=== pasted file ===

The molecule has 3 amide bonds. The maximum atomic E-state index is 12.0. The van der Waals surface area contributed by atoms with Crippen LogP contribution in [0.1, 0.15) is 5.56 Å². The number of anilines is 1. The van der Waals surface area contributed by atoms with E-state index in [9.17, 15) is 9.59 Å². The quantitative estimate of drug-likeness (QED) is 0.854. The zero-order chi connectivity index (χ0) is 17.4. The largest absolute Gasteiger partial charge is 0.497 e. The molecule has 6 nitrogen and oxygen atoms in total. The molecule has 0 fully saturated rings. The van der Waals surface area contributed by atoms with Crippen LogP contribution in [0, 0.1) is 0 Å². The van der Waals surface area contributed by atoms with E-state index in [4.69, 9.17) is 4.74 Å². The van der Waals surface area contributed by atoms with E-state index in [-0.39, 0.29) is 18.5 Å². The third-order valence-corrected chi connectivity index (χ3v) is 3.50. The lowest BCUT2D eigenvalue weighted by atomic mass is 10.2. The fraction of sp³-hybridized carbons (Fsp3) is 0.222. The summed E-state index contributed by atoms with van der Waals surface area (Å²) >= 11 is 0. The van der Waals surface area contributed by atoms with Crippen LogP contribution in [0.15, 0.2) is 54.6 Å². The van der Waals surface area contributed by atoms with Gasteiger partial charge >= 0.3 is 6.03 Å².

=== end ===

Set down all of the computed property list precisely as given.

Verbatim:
The molecule has 3 amide bonds. The maximum atomic E-state index is 12.0. The van der Waals surface area contributed by atoms with Crippen LogP contribution in [0.1, 0.15) is 5.56 Å². The number of anilines is 1. The van der Waals surface area contributed by atoms with E-state index in [9.17, 15) is 9.59 Å². The quantitative estimate of drug-likeness (QED) is 0.854. The zero-order chi connectivity index (χ0) is 17.4. The largest absolute Gasteiger partial charge is 0.497 e. The molecule has 6 nitrogen and oxygen atoms in total. The molecule has 0 fully saturated rings. The van der Waals surface area contributed by atoms with Crippen LogP contribution in [0, 0.1) is 0 Å². The van der Waals surface area contributed by atoms with E-state index in [4.69, 9.17) is 4.74 Å². The van der Waals surface area contributed by atoms with E-state index in [-0.39, 0.29) is 18.5 Å². The third-order valence-corrected chi connectivity index (χ3v) is 3.50. The lowest BCUT2D eigenvalue weighted by atomic mass is 10.2. The fraction of sp³-hybridized carbons (Fsp3) is 0.222. The summed E-state index contributed by atoms with van der Waals surface area (Å²) >= 11 is 0. The van der Waals surface area contributed by atoms with Crippen LogP contribution in [0.15, 0.2) is 54.6 Å². The van der Waals surface area contributed by atoms with Gasteiger partial charge >= 0.3 is 6.03 Å².